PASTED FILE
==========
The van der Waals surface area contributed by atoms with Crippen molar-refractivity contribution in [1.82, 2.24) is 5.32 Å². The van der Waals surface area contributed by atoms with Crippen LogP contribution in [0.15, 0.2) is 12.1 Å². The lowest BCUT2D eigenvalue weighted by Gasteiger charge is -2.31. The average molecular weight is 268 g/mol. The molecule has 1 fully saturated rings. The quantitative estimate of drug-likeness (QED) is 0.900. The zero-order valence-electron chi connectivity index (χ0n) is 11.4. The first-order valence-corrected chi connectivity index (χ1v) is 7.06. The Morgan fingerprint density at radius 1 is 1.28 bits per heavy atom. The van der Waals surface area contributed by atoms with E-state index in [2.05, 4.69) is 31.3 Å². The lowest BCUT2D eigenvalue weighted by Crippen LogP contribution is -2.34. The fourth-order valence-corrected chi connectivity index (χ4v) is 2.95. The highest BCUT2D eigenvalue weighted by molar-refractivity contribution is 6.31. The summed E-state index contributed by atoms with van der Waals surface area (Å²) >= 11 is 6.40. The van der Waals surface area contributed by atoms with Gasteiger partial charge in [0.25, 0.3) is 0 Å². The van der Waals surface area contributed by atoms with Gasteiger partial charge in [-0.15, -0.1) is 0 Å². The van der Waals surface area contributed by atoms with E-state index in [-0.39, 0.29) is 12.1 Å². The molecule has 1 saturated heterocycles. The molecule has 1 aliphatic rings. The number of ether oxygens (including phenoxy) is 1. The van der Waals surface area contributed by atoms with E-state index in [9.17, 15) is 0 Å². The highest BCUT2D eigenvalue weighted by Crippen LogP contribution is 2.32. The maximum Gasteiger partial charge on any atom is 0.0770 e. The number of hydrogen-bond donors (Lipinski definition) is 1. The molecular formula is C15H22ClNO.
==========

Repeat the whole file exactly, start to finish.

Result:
The van der Waals surface area contributed by atoms with Crippen molar-refractivity contribution in [1.82, 2.24) is 5.32 Å². The van der Waals surface area contributed by atoms with Crippen LogP contribution in [0.15, 0.2) is 12.1 Å². The lowest BCUT2D eigenvalue weighted by Gasteiger charge is -2.31. The average molecular weight is 268 g/mol. The molecule has 1 fully saturated rings. The quantitative estimate of drug-likeness (QED) is 0.900. The zero-order valence-electron chi connectivity index (χ0n) is 11.4. The first-order valence-corrected chi connectivity index (χ1v) is 7.06. The Morgan fingerprint density at radius 1 is 1.28 bits per heavy atom. The van der Waals surface area contributed by atoms with E-state index in [2.05, 4.69) is 31.3 Å². The lowest BCUT2D eigenvalue weighted by Crippen LogP contribution is -2.34. The fourth-order valence-corrected chi connectivity index (χ4v) is 2.95. The highest BCUT2D eigenvalue weighted by molar-refractivity contribution is 6.31. The summed E-state index contributed by atoms with van der Waals surface area (Å²) >= 11 is 6.40. The van der Waals surface area contributed by atoms with Gasteiger partial charge in [0.25, 0.3) is 0 Å². The van der Waals surface area contributed by atoms with Gasteiger partial charge in [-0.15, -0.1) is 0 Å². The van der Waals surface area contributed by atoms with E-state index in [-0.39, 0.29) is 12.1 Å². The molecule has 1 saturated heterocycles. The molecule has 1 aliphatic rings. The number of ether oxygens (including phenoxy) is 1. The van der Waals surface area contributed by atoms with E-state index in [9.17, 15) is 0 Å². The highest BCUT2D eigenvalue weighted by Crippen LogP contribution is 2.32. The maximum Gasteiger partial charge on any atom is 0.0770 e. The number of hydrogen-bond donors (Lipinski definition) is 1. The molecular formula is C15H22ClNO.